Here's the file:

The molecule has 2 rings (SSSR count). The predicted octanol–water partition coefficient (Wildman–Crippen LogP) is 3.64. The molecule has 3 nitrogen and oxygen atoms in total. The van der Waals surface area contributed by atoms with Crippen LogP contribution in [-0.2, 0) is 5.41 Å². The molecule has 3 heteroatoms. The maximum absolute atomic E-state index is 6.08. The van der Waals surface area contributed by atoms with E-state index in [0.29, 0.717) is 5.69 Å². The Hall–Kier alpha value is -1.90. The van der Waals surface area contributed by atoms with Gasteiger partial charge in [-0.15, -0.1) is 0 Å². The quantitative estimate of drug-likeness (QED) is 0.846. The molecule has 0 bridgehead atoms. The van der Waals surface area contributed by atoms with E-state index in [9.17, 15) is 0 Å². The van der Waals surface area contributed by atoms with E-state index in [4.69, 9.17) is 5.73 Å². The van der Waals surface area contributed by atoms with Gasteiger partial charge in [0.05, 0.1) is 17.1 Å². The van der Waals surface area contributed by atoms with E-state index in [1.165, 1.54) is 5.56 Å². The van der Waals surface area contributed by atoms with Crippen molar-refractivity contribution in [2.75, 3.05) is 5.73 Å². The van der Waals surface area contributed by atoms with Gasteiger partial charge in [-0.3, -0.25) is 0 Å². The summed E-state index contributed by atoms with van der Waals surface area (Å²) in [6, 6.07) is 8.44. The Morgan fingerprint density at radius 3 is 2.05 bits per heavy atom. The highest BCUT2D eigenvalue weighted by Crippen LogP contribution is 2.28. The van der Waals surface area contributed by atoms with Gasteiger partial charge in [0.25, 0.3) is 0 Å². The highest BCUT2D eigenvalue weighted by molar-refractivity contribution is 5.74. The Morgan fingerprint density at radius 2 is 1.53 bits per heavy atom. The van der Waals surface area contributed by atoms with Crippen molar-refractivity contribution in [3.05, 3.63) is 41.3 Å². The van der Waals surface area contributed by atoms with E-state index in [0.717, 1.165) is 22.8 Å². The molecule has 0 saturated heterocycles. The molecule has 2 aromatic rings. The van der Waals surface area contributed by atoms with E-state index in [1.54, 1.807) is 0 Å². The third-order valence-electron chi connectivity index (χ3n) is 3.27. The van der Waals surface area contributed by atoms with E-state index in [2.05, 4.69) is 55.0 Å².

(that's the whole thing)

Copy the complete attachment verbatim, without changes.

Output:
The molecule has 2 rings (SSSR count). The predicted octanol–water partition coefficient (Wildman–Crippen LogP) is 3.64. The molecule has 3 nitrogen and oxygen atoms in total. The van der Waals surface area contributed by atoms with Crippen LogP contribution in [-0.2, 0) is 5.41 Å². The molecule has 3 heteroatoms. The maximum absolute atomic E-state index is 6.08. The van der Waals surface area contributed by atoms with E-state index in [0.29, 0.717) is 5.69 Å². The Hall–Kier alpha value is -1.90. The van der Waals surface area contributed by atoms with Gasteiger partial charge in [-0.15, -0.1) is 0 Å². The quantitative estimate of drug-likeness (QED) is 0.846. The molecule has 0 bridgehead atoms. The van der Waals surface area contributed by atoms with E-state index in [9.17, 15) is 0 Å². The van der Waals surface area contributed by atoms with E-state index in [4.69, 9.17) is 5.73 Å². The van der Waals surface area contributed by atoms with Gasteiger partial charge in [0.05, 0.1) is 17.1 Å². The van der Waals surface area contributed by atoms with E-state index in [1.165, 1.54) is 5.56 Å². The van der Waals surface area contributed by atoms with Crippen molar-refractivity contribution in [2.75, 3.05) is 5.73 Å². The van der Waals surface area contributed by atoms with Gasteiger partial charge in [-0.3, -0.25) is 0 Å². The summed E-state index contributed by atoms with van der Waals surface area (Å²) in [6, 6.07) is 8.44. The Morgan fingerprint density at radius 3 is 2.05 bits per heavy atom. The highest BCUT2D eigenvalue weighted by Crippen LogP contribution is 2.28. The van der Waals surface area contributed by atoms with Gasteiger partial charge in [0.25, 0.3) is 0 Å². The highest BCUT2D eigenvalue weighted by molar-refractivity contribution is 5.74. The Morgan fingerprint density at radius 2 is 1.53 bits per heavy atom. The van der Waals surface area contributed by atoms with Crippen molar-refractivity contribution in [3.05, 3.63) is 41.3 Å². The van der Waals surface area contributed by atoms with E-state index in [0.717, 1.165) is 22.8 Å². The molecule has 0 saturated heterocycles. The molecule has 2 aromatic rings. The van der Waals surface area contributed by atoms with E-state index in [1.54, 1.807) is 0 Å². The third-order valence-electron chi connectivity index (χ3n) is 3.27. The van der Waals surface area contributed by atoms with E-state index in [2.05, 4.69) is 55.0 Å².